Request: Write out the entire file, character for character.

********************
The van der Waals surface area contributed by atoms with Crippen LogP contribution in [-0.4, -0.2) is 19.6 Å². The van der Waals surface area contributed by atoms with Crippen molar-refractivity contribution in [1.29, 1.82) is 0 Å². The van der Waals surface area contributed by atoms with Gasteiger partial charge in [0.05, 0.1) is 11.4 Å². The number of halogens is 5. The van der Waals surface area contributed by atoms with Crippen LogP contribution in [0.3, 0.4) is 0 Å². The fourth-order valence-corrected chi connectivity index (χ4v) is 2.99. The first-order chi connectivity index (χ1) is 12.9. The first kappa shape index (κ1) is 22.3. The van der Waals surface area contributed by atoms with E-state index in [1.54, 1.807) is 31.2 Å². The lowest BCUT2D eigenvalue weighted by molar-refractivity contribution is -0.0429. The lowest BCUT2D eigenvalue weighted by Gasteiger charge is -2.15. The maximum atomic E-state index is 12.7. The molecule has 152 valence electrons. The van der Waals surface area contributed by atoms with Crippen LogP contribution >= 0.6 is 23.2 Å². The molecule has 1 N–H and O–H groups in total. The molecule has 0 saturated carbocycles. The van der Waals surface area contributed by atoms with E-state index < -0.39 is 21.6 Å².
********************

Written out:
The van der Waals surface area contributed by atoms with Crippen LogP contribution in [-0.4, -0.2) is 19.6 Å². The van der Waals surface area contributed by atoms with Crippen molar-refractivity contribution in [1.29, 1.82) is 0 Å². The van der Waals surface area contributed by atoms with Gasteiger partial charge in [0.05, 0.1) is 11.4 Å². The number of halogens is 5. The van der Waals surface area contributed by atoms with Crippen LogP contribution in [0.3, 0.4) is 0 Å². The fourth-order valence-corrected chi connectivity index (χ4v) is 2.99. The first-order chi connectivity index (χ1) is 12.9. The first kappa shape index (κ1) is 22.3. The van der Waals surface area contributed by atoms with E-state index in [1.54, 1.807) is 31.2 Å². The lowest BCUT2D eigenvalue weighted by molar-refractivity contribution is -0.0429. The lowest BCUT2D eigenvalue weighted by Gasteiger charge is -2.15. The maximum atomic E-state index is 12.7. The molecule has 152 valence electrons. The van der Waals surface area contributed by atoms with Crippen LogP contribution >= 0.6 is 23.2 Å². The molecule has 1 N–H and O–H groups in total. The molecule has 0 saturated carbocycles. The van der Waals surface area contributed by atoms with E-state index < -0.39 is 21.6 Å².